Monday, June 29, 2020

Book of the Week: When You Trap a Tiger


by Tae Keller

Published by Random House, 2020
304 pages
ISBN: 9781524715700

    Ages 9-12



When biracial (Korean/white) Lily, her older sister Sam, and their mom move to Washington state to live with Hamoni, who is sick, Lily begins seeing a large tiger, which demands Lily open the jars in Halmoni’s basement and release the stories inside. Like her grandmother, Lily believes in magic. Although she knows tigers are tricksters in Korean tales, Lily says she’ll release the stories if the tiger will make Halmoni better. Lily’s effort to adjust to the move is made more challenging because teenage Sam, with whom she used to be close, seems angry all the time, while their mother is overwhelmed by Halmoni’s illness--revealed to be a brain tumor that impacts Halmoni’s behavior, and only seems to amplify the differences between the two. The small-town library becomes the source of a quirky new friend for Lily, a hopeful new beginning for Sam, and another perspective on Halmoni who, it turns out, has been a central figure in the community for years, known for sharing traditional Korean stories, food, and healing—all things Lily thought might not have a place in the predominantly white small town. The tiger, meanwhile, proves benevolent, not a trickster: The stories it wants released are painful memories Halmoni locked away: of her childhood in Korea, and loss through separation and immigration. In this moving, masterfully paced tale, Lily discovers healing can happen in the heart and mind, even if a body can’t endure. ©2020 Cooperative Children’s Book Center

Monday, June 22, 2020

Book of the Week: The Henna Wars


by Adiba Jaigirdar

Published by Page Street Books, 2020
389 pages
ISBN: 978-1-62414-968-9

Age 12 and older




Nishat is thrilled to see new student Flávia at her Catholic girls’ school in Dublin. They met at the wedding of Nishat’s cousin, and Nishat was immediately smitten. Like Nishat, Flávia is dark-skinned (her father white, her mother Afro-Brazilian), and the two stand out among their many white Irish classmates. At home, Nishat recently came out to her conservative parents, who emigrated from Bangladesh to Ireland; they don’t want her to bring shame on the family by being gay. At school, Nishat learns Flávia is the cousin of Chyna, who has made Nishat’s life a living hell of micro-aggressions and exclusion. Nishat’s interest in Flávia is further complicated when Nishat starts a Mehndi business for a class project and Flávia and Chyna do the same. For Nishat, the elaborate henna drawings she makes on customers’ hands are an important part of her cultural tradition. She’s upset that Flávia and Chyna think it’s ok to appropriate what they only see as pretty decorations, which Flávia learned about at the Bangladeshi wedding. Nishat and Flávia are fierce competitors even as their attraction intensifies, and Nishat can’t help but question whether Flávia’s feelings are genuine when both are willing to do whatever it takes to win, including sabotage and retribution. This unusual, compelling teen romance draws readers in with fully developed characters navigating queer politics, race, and culture. ©2020 Cooperative Children’s Book Center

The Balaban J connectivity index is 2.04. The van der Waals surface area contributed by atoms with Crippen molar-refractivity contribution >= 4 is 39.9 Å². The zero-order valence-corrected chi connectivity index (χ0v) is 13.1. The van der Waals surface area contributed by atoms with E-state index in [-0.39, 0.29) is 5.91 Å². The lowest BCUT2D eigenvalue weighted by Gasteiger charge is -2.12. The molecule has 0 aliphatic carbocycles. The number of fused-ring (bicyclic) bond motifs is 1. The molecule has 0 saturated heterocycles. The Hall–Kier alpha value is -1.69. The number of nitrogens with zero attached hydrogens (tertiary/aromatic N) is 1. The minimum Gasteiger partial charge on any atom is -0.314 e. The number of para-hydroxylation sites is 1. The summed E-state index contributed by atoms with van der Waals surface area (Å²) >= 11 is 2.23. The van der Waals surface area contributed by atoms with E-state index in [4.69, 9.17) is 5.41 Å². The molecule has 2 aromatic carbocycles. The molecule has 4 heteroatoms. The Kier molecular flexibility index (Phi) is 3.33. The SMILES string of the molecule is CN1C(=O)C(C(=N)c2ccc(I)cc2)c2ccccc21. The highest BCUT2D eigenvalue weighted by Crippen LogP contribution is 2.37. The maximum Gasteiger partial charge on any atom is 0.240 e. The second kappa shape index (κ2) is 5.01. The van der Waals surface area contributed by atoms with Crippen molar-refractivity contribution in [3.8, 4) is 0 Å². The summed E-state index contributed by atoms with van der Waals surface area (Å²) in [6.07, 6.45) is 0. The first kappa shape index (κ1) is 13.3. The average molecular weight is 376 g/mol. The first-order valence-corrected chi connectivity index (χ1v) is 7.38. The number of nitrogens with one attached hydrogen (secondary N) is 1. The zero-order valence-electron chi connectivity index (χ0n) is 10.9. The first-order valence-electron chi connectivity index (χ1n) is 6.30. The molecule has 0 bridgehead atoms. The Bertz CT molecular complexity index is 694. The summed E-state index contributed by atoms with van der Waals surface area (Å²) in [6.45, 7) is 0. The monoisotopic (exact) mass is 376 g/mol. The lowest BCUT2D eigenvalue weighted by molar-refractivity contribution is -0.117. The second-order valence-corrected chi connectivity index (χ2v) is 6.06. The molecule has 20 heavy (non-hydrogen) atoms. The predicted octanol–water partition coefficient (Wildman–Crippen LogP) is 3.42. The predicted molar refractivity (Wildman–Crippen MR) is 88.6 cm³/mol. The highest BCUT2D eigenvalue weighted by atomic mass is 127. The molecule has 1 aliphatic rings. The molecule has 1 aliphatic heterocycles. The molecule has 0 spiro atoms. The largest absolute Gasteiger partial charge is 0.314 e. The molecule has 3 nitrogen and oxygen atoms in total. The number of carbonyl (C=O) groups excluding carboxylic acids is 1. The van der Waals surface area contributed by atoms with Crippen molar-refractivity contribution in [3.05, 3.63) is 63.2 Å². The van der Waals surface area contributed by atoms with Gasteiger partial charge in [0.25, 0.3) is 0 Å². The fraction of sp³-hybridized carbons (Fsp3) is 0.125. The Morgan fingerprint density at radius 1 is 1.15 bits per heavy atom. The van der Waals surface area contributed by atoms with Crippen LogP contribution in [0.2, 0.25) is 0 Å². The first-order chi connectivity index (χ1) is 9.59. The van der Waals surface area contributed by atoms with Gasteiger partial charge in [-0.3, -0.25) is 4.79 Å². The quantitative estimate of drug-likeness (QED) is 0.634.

Tuesday, June 16, 2020

The Numbers Are In: 2019 CCBC Diversity Statistics

Each spring, the CCBC releases the numbers of children's and YA books by and about BIPOC (Black, Indigenous, and People of Color) received in the previous year. We're later than usual with the 2019 numbers due to the disruption of the COVID-19 pandemic. Additionally, work-from-home limitations mean we can't update the publishing statistics on our website. In the meantime, we hope that this blog will serve as a space to announce the 2019 numbers and provide a few visuals.

Brief explanations of our numbers and charts are included in this post. For a more thorough explanation, please see the Diversity Statistics FAQ on our website.

For the first time this year, we are counting books by and about Pacific Islanders. Previously, these books were included in the Asian/Asian American count; we learned that that was not an accurate way to represent them. Thank you to Uyenthi Tran Myhre for correcting us. We retroactively examined the 2018 numbers in order to extract Pacific Islander numbers from Asian/Asian American numbers for comparison in this post.


Children’s Books By and/or About People of Color and from
First/Native Nations Received by the CCBC
2019

US Publishers Only
Last updated: June 15, 2020

Year
Books
Received
at CCBC
Black / African
American Indian / First Nations
Asian /
Asian American
Latinx
Pacific Islander
By
About
By
About
By
About
By
About
By
About
2019
3,716
212
452
28
44
379
334
225
235
4
5

All Publishers
Last Updated: June 15, 2020

Year
Books
Received
at CCBC